Structural Behaviour of an Adaptive Construction System for Shelter Interventions after Natural Disasters

Caroline Henrotay, Niels De Temmerman, Marijke Mollaert, Wim Debacker, Anne Paduart, Hendrik Hendrickx

Research output: Chapter in Book/Report/Conference proceedingConference paper

Abstract

Since catastrophies and their consequences are mainly unpredictable assistance in emergency situations, especially shelter intervention, is extremely complex. Every situation is characterized by specific preconditions and needs appropriate solutions that take into account climatologic, demographic, socioeconomic and cultural parameters. Relief workers have to manage quick interventions and a great amount of unknown parameters. Further more relief action carries on through different stages: emergency, care and maintenance and durable solution and local parameters may change over time (days, months or years). As a result adaptive solutions are required.

Research has indicated that the current international relief actions are deficient partly due to inappropriate infrastructure. Quick and efficient provision of emergency shelter is still not guaranteed. The current shelter systems are poorly adapted to the local situation and their potential for adaptation or expansion during later phases of assistance is limited or inexistent. In addition less attention is paid to reuse of shelter material within later reconstruction phases of humanitarian assistance. These observations contrast sharply with international recommendations and guidelines.

An innovative approach for shelter intervention in emergency situations has been developed. The approach encloses the design of adaptable and compatible construction systems and considers the ecologic impact as well as the socioeconomic implications of relief interventions and long-term rehabilitation after natural disasters. The design of adaptable construction systems based on the 4Dimensional Design Strategy enables quick and efficient shelter interventions and supports the process from aid to development. The construction systems consist of a minimum amount of different basic elements that can be combined in different ways to create a wide variety of shelters. By reusing and recombining the construction elements along the different stages of the relief and rehabilitation the need for material and financial means can be reduced while the adaptability enables the users to adapt their shelter and dwellings to their needs according to their financial means.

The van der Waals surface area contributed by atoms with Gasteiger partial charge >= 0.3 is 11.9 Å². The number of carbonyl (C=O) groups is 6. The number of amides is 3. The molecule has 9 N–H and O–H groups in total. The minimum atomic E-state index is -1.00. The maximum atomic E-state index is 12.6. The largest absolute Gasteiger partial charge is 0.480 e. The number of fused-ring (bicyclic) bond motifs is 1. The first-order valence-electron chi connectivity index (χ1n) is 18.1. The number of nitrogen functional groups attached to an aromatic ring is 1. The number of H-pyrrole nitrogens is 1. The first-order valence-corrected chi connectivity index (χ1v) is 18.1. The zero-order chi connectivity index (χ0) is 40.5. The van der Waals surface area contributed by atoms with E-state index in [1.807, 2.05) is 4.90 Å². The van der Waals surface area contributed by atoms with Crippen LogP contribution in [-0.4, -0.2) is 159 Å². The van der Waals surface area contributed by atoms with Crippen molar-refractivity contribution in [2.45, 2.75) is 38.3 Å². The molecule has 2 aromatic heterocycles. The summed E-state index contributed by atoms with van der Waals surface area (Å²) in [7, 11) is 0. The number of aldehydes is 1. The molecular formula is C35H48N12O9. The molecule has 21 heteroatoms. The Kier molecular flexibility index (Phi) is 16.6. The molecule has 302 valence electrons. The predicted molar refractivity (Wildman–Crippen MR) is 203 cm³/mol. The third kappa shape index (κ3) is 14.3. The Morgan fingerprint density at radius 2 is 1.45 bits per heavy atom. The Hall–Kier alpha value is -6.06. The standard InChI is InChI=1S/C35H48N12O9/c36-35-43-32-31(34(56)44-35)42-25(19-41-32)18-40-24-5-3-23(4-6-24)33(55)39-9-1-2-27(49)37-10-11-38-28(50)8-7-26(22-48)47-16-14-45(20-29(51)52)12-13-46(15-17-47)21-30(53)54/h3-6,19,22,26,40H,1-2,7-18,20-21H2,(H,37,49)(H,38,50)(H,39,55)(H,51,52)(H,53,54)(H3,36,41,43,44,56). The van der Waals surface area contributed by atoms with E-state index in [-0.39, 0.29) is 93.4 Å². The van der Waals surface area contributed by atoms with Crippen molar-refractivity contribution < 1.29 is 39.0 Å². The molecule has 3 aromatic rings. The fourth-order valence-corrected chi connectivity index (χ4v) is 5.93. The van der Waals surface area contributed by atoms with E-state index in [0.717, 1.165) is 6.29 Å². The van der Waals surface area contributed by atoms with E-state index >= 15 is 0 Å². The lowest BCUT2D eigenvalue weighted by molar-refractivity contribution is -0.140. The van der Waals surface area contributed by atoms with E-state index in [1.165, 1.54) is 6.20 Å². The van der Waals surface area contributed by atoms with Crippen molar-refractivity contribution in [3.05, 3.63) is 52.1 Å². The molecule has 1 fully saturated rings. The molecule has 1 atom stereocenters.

In this paper the relationship between the design rules imposed by the 4 dimensional design strategy and the structural efficiency and behaviour will be investigated. One will examine to what extend basic elements can be reused and recombined to improve the structural behaviour of a construction along the different stages of relief. On one hand the design of a polyvalent connection element will be discussed. On the other hand the impact of the design choices on the different levels (basic element; component; construction) will be highlighted.
Original languageEnglish
Title of host publicationProceedings of the IIIrd International Conference on Textile Composites and Inflatable Structures
EditorsE. Oñate, B. Kröplin
PublisherCIMNE
Pages153-156
Number of pages4
Volume01
ISBN (Print)978-84-96736-30-6
Publication statusPublished - 1 Sep 2007
EventFinds and Results from the Swedish Cyprus Expedition: A Gender Perspective at the Medelhavsmuseet - Stockholm, Sweden
Duration: 21 Sep 200925 Sep 2009

Publication series

Name
Number1

Conference

ConferenceFinds and Results from the Swedish Cyprus Expedition: A Gender Perspective at the Medelhavsmuseet
Country/TerritorySweden
CityStockholm
Period21/09/0925/09/09

Bibliographical note

E. Oñate, B. Kröplin

Keywords

  • post-disaster relief
  • adaptable shelter kit
  • process-based design
  • similitude theory

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